63. Why are personal questions so important?

Many people are deeply involved in things other than their business. They usually have something in their office that is like an open invitation to ask about it. Many sales people avoid talking about these things because they think it is too obvious, however, just the opposite is true. People attach a great deal of importance to the things in their life other than their work. They add to their overall self image and talking about them gives them a great deal of satisfaction.

We find people interesting because of our similiarities not our differences.  This method of bonding is very powerful - finding something you have in common with your customer or prospect.  Whether you were both in the military, lottery winners or both like playing golf, look for things you have in common and you will become instant friends.

Years ago I was at a mall in Chicago with some time to kill and I saw an encyclopedia booth set up with a display of their books. I didn't want to sit through a sales pitch, however, I did want to know how much it cost on a CD. I approached the sales person and asked for the price. He responded with a question; "What kind of work do you do?" That was all it took. For the next hour we engaged in a conversation about training and if it wasn't for my wife, who came and bailed me out, I might have been the owner of something I had no intention of buying.

How did he get me so involved in talking for an entire hour? He did it by asking personal questions. Questions that I was delighted to answer.

Never hesitate to ask about their family if there is a picture, their golf score if there is a trophy, their hunting adventures, favorite fishing spots, backpacking experience, etc.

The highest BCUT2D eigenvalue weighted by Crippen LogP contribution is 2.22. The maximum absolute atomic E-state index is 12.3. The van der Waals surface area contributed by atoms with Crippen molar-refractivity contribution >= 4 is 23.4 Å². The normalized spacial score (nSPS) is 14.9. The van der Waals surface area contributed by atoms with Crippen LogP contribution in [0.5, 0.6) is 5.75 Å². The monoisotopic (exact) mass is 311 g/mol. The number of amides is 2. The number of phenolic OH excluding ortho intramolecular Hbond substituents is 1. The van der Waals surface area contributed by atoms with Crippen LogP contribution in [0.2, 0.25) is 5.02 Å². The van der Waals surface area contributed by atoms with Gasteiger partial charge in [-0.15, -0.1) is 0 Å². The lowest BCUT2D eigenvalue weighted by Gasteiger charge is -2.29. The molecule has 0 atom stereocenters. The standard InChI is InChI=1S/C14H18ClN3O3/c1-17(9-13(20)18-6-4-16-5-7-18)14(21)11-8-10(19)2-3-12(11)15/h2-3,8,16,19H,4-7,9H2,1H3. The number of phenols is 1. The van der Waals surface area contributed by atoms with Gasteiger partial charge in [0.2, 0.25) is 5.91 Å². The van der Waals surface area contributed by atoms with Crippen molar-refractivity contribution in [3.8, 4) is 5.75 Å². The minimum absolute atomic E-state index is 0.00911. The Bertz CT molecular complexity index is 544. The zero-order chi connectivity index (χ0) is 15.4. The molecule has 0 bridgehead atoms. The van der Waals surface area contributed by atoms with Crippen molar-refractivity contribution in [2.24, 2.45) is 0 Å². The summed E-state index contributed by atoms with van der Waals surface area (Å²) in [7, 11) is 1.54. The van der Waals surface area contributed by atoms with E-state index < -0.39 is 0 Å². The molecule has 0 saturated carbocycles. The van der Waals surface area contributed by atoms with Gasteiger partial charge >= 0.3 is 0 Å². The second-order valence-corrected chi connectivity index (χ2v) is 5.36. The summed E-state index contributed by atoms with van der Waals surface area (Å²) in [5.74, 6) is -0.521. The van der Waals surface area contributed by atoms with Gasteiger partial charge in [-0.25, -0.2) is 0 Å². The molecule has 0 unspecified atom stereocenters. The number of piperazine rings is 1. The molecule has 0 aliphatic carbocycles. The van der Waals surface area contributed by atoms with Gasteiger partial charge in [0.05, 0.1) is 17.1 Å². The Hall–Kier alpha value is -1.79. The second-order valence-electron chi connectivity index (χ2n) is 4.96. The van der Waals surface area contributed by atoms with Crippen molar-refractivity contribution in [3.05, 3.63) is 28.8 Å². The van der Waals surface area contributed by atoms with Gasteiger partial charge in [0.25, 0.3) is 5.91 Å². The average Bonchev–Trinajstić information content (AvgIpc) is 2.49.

What do people like to talk about? Here's a clue. The psychology department at a leading university recently did a test to determine what people do or think. When 500 women were given a fountain pen and asked to write something, 92 percent wrote their own names first. When shown twelve monthly calendars, 470 out of 500 women looked at their own birth date first. When 500 men were shown a map of the country 447 looked first at the location of their home town.

Here are the results of another study done by two professors of psychology in an effort to find out what the average person talks about. They listened in on 500 casual conversations at restaurants, theatre lobbies, stores, barber shops and other places where people meet. They found that people in New York talk about the same things as people in Ohio or California. In 49 percent of the cases men were talking about business, 14 percent about sports, and 13 percent about other men. With women 22 percent of the conversations were about men, 19 percent about clothes, and 15 percent about other women. In general it was found that men talk about things, while women are more interested in talking about people.

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